The opinion of the court was delivered by: ROBERT W. SWEET
The defendants Mar International Records, Inc. ("MAR") and Arturo Sanchez ("Sanchez") have moved under Rule 12(b)(2), Fed. R. Civ. P., to dismiss the complaint of Editorial Musical Latino Americana, S.A. ("Editorial") or alternatively to transfer the action under 28 U.S.C. 1404(a) to the Central District of California. For the reasons set forth below, the motions are denied.
This action was initiated on December 28, 1992 by the filing of a complaint by Editorial alleging that MAR and Sanchez wilfully infringed Editorial's copyright by making and distributing a phonorecord "La Tropa Chicana" on which MAR is listed as a distributor.
The instant motion was heard and considered submitted on April 14, 1993.
While there is a factual dispute as to the conduct of MAR and Sanchez, the Editorial affidavits establishing that the Phonorecord was purchased in New York on June 11, 1992 from Telestar Records & Tapes, 155 West 14th Street, New York, New York, are unrebutted.
According to the submission by MAR and Sanchez, Discos Azteca is a related company and MAR's exclusive distributor in the United States.
Sanchez is President of MAR and Humberto Sanchez ("Humberto") is its Chief Executive Officer. Both are residents of California, City of Stockton. Sanchez has never been present in New York and Humberto has visited the State of New York on two occasions in the last five years, both in connection with business concerns unrelated to MAR.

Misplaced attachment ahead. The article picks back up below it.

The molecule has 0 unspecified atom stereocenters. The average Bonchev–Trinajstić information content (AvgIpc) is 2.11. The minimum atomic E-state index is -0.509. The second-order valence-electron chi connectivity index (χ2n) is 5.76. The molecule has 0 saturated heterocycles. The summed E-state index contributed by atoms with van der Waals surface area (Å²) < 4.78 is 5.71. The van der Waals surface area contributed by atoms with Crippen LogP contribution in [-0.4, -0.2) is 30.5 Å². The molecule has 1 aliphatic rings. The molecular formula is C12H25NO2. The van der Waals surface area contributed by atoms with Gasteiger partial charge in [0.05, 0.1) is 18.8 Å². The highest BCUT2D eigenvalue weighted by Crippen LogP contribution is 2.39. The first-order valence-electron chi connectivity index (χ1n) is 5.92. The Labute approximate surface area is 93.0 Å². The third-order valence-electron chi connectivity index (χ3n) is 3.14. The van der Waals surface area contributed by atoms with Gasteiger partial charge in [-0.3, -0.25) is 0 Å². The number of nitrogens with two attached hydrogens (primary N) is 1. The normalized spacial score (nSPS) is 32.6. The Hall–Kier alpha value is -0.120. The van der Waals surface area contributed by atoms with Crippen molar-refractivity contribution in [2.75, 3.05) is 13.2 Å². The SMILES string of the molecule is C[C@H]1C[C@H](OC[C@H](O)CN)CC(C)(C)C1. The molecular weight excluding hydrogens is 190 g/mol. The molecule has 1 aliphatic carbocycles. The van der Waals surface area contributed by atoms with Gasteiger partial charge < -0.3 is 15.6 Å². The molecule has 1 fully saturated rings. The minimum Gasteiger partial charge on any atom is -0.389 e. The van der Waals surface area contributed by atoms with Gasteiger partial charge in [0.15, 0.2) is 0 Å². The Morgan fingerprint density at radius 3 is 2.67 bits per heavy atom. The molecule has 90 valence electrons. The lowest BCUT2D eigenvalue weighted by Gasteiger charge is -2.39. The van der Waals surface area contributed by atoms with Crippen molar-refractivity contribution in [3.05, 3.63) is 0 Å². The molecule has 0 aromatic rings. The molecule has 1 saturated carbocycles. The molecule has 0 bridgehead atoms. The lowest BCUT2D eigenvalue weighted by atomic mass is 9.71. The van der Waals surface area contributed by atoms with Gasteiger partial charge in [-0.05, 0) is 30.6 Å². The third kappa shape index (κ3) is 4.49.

MAR is a California corporation with its principal place of business in Stockton. It also conducts business in a Los Angeles office and is engaged in the business of recording and promoting musical groups. MAR is not incorporated in the State of New York nor qualified to do business here. It has no subsidiaries incorporated or qualified to do business in the State of New York nor does it have any personnel, employees, offices or property here, nor has it contracted to distribute its goods in New York.
Neither MAR, Sanchez nor Humberto have any bank accounts or other tangible personal or real property located in the State of New York.
A Sufficient Showing Of Jurisdiction Has Been Made
In order to demonstrate personal jurisdiction sufficiently to defeat a motion to dismiss, a plaintiff need only make a prima facie showing that jurisdiction exists. See Hoffritz for Cutlery, Inc. v. Amajac, Ltd., 763 F.2d 55, 57 (2d Cir. 1985). Plaintiff's complaint and affidavits are to be construed, and any doubts are to be resolved in the light most favorable to the plaintiff. See id.; Shube's Mfg. Corp. v. Blake Bros. Int'l, Inc., 1990 Corp. L. Dec. (CCH) P 26,535 at 23,169 (S.D.N.Y. 1990); see also Scheuer v. Rhodes, 416 U.S. 232, 236, 40 L. Ed. 2d 90, 94 S. Ct. 1683 (1974) (on motion to dismiss pleadings are considered in light most favorable to pleader).
Here, the jurisdictional analysis is the same for both MAR and its president, Sanchez, who can be held individually liable for his acts of infringement. See, e.g., Lauratex Textile Corp. v. Allton Knitting Mills, Inc., 517 F. Supp. 900 (S.D.N.Y. 1981) (corporate ...